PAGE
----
On Saturday evening, the center of the tropical storm was located about 190 miles (310 kilometers) southwest of Puerto Angel, with winds of 60 mph (95 kph), according to U.S. National Hurricane Center.
The storm was moving northwest at 3 mph (6 kph), but was expected to take a turn further northward.
A hurricane watch was issued for parts of the coast of the southern state of Oaxaca, where Agatha could make landfall by Monday, perhaps in the area around Puerto Escondido or the resort of Huatulco.
While the storm could pack winds as high as 100 mph (160 kph) at landfall, the center cited the risk of "potentially life-threatening flash flooding and mudslides" as its rains pound the mountainous terrain of Oaxaca.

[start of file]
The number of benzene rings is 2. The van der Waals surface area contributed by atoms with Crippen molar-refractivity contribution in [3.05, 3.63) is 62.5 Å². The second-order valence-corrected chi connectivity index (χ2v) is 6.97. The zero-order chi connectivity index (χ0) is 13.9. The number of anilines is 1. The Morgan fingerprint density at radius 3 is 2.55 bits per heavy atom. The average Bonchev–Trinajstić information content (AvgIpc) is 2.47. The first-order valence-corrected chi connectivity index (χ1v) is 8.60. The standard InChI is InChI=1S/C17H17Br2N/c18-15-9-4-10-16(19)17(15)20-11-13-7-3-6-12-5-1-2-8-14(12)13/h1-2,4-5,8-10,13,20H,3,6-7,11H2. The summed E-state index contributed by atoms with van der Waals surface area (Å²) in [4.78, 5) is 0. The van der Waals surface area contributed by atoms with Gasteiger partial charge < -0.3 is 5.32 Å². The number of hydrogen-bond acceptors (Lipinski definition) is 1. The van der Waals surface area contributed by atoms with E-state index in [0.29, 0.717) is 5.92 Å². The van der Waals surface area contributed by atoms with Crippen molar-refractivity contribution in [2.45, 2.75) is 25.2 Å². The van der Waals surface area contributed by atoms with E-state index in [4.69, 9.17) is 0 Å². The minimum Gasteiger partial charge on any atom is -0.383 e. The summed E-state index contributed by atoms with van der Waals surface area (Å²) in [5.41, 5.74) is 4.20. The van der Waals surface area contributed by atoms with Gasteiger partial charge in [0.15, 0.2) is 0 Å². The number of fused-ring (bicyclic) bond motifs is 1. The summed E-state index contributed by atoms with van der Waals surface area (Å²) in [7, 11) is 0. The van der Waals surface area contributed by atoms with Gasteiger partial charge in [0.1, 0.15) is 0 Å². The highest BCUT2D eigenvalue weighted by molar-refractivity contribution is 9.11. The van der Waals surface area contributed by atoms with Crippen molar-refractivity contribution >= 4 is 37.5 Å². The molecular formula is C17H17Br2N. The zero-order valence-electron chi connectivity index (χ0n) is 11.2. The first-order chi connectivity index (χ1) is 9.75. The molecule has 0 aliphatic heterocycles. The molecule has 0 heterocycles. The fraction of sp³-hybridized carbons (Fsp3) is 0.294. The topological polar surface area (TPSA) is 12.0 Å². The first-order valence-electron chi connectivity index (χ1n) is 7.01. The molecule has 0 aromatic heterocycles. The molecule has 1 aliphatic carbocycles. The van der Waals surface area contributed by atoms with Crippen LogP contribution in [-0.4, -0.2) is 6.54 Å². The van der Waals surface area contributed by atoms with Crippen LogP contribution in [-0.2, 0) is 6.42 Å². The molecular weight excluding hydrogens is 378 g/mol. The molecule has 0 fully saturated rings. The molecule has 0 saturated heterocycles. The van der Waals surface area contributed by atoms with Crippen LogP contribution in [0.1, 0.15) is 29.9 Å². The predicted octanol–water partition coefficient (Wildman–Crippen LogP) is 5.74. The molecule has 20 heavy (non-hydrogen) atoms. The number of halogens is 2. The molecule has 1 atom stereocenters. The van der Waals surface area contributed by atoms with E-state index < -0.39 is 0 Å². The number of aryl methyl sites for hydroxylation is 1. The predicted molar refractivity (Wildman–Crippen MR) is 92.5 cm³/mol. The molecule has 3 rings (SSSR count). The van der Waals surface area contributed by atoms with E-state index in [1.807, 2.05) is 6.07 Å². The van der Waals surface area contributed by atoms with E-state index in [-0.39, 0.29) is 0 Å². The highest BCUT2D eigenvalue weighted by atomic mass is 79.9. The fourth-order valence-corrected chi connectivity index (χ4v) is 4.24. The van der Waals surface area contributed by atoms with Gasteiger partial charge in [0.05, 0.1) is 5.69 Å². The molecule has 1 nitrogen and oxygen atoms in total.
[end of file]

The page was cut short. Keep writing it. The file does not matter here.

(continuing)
Mexico’s National Water Commission said in a statement that the storm’s rains “could cause mudslides, a rise in river and stream levels and flooding in low-lying areas.”
Because the storm's current path would carry it over the narrow waist of Mexico's Isthmus, the center said there was a chance the storm's remnants could re-emerge over the Gulf of Mexico.
In northern Guatemala, a woman and her six children died Saturday when a landslide engulfed their home, but the accident did not appear to be related to Agatha.